In the same day the Lord made a covenant with
Which he confirmed by passing between the pieces and accepting his sacrifice:
saying, unto thy seed have I given this land;
he had given it in his purpose, and he had given the promise of it, and here he renews the grant, and ratifies and confirms it, even the land of Canaan, where Abram now was, though only a sojourner in it; and which is described by its boundaries and present occupants, in this and the following verses, as is usually done in grants of lands and deeds of conveyance:
from the river of Egypt, unto the great river, the river of
the river of Egypt is the Nile, which overflowed it annually and made it fruitful; so the Targum of Jonathan calls it the river of Egypt; it may be rendered, "from the river Mizraim or Egypt", for the name of Egypt was given to the river Nile as well as to the country, and so it is called by Homer F16; and Diodorus Siculus F17 says, the Nile was first called Egypt; some F18 think the Nile is not here meant, but a little river of Egypt that ran through the desert that lay between Palestine and Egypt; but it seems to be a branch of the river Nile, which was lesser about Palestine or Damiata, at the entrance of Egypt, than at other places. Brocardus F19 says,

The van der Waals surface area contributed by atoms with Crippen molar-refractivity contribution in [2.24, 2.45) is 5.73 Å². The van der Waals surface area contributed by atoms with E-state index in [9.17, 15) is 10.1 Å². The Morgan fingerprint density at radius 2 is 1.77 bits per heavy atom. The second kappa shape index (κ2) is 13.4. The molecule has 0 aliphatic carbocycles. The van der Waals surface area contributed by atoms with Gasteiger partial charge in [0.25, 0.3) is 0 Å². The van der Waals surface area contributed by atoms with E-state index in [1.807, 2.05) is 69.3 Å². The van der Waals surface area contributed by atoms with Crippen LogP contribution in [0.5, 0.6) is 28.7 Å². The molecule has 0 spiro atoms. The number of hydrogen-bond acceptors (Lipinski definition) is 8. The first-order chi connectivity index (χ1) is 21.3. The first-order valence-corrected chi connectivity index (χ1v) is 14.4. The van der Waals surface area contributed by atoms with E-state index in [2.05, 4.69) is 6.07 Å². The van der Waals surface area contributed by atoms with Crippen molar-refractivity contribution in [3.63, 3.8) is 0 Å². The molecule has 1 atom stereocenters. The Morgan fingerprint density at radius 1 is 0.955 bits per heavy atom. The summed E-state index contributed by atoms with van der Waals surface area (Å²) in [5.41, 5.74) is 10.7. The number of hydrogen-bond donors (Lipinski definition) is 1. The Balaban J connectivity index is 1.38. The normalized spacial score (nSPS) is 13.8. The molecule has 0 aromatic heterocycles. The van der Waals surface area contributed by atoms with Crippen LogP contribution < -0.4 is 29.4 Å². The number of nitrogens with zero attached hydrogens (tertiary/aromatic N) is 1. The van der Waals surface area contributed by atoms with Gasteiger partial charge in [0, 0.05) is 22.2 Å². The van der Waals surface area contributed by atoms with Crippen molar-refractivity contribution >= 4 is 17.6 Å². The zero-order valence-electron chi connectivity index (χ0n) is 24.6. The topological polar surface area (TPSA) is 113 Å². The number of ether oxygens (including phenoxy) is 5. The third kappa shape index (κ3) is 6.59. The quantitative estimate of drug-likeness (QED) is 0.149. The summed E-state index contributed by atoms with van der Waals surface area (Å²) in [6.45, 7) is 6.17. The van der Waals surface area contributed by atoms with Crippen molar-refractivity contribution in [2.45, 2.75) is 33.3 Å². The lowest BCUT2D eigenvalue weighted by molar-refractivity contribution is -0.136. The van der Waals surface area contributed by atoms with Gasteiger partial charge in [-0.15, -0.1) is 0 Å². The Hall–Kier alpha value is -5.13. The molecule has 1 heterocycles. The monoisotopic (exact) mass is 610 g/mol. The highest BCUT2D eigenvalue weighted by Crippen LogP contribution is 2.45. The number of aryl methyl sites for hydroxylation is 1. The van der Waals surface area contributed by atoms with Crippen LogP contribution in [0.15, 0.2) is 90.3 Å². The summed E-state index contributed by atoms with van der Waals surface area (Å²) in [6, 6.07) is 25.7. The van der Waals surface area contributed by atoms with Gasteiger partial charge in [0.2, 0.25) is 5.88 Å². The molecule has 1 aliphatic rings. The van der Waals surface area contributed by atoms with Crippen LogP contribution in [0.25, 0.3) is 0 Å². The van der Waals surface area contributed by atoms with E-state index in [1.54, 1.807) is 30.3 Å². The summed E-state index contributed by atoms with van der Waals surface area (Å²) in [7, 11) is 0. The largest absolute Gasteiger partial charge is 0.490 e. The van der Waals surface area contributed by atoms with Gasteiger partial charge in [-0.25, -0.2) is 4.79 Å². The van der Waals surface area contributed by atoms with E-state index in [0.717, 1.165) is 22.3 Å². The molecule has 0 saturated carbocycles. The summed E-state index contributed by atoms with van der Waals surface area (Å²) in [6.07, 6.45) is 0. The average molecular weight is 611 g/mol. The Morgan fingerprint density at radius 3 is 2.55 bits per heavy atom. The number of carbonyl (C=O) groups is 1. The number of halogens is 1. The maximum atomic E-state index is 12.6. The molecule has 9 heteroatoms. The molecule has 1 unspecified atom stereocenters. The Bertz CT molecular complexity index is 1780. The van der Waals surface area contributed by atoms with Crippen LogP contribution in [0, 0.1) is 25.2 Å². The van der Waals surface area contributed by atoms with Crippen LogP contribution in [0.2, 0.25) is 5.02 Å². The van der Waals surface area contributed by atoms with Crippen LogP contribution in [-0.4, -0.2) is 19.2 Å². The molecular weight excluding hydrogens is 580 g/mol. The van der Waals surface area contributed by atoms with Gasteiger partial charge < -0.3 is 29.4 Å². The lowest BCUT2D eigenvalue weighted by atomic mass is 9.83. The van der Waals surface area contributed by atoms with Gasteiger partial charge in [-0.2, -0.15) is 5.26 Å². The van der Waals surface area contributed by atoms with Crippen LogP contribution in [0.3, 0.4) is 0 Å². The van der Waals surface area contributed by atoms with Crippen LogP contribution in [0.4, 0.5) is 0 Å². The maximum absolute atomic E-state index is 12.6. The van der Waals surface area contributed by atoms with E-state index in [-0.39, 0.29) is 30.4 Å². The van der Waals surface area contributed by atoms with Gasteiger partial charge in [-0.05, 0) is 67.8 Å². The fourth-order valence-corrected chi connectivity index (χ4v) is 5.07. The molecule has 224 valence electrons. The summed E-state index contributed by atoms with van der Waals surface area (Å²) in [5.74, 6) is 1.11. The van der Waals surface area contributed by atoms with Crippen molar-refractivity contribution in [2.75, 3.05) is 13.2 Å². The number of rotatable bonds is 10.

``from Delta to Heliopolis were three miles, where another river was separated from the Nile, and carried to the city of Pelusium; and, adds he, this river is properly called in Scripture the river of Egypt, and at it is bounded the lot of the tribe of Judah.''This river of Egypt, or the Nile, was the southern boundary of the land of Canaan, and from hence to the river Euphrates, the eastern boundary, was the utmost extent of it in which it was ever possessed, as it was in the times of David and Solomon, ( 2 Samuel 8:3 ) ( 1 Kings 4:21 ) .